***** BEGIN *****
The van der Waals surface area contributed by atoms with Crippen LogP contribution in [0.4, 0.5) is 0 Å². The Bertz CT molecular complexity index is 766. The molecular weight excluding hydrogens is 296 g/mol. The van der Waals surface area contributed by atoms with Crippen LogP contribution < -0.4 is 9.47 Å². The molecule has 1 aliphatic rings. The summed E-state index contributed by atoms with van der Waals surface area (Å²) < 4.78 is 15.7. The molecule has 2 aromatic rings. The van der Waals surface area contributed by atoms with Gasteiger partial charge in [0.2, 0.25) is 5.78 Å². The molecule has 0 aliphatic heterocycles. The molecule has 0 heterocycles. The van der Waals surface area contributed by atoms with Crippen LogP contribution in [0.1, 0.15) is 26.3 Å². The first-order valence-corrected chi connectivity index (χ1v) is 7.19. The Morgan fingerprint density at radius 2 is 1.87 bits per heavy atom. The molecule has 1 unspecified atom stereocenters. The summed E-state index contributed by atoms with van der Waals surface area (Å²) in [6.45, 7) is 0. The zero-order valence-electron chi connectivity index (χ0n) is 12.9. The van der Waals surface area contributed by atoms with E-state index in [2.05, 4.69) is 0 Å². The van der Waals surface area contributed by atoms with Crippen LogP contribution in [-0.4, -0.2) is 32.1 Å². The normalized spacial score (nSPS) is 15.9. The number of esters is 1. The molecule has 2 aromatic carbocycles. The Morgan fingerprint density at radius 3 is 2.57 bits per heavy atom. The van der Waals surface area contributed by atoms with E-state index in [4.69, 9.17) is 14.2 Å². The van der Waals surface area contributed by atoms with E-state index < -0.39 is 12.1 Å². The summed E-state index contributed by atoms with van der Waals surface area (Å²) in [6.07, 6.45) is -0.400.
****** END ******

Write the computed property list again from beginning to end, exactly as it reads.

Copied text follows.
The van der Waals surface area contributed by atoms with Crippen LogP contribution in [0.4, 0.5) is 0 Å². The Bertz CT molecular complexity index is 766. The molecular weight excluding hydrogens is 296 g/mol. The van der Waals surface area contributed by atoms with Crippen LogP contribution < -0.4 is 9.47 Å². The molecule has 1 aliphatic rings. The summed E-state index contributed by atoms with van der Waals surface area (Å²) < 4.78 is 15.7. The molecule has 2 aromatic rings. The van der Waals surface area contributed by atoms with Gasteiger partial charge in [0.2, 0.25) is 5.78 Å². The molecule has 0 aliphatic heterocycles. The molecule has 0 heterocycles. The van der Waals surface area contributed by atoms with Crippen LogP contribution in [0.1, 0.15) is 26.3 Å². The first-order valence-corrected chi connectivity index (χ1v) is 7.19. The Morgan fingerprint density at radius 2 is 1.87 bits per heavy atom. The molecule has 1 unspecified atom stereocenters. The summed E-state index contributed by atoms with van der Waals surface area (Å²) in [6.45, 7) is 0. The zero-order valence-electron chi connectivity index (χ0n) is 12.9. The van der Waals surface area contributed by atoms with E-state index in [2.05, 4.69) is 0 Å². The van der Waals surface area contributed by atoms with Crippen LogP contribution in [-0.4, -0.2) is 32.1 Å². The normalized spacial score (nSPS) is 15.9. The number of esters is 1. The molecule has 2 aromatic carbocycles. The Morgan fingerprint density at radius 3 is 2.57 bits per heavy atom. The van der Waals surface area contributed by atoms with E-state index in [4.69, 9.17) is 14.2 Å². The van der Waals surface area contributed by atoms with E-state index < -0.39 is 12.1 Å². The summed E-state index contributed by atoms with van der Waals surface area (Å²) in [6.07, 6.45) is -0.400.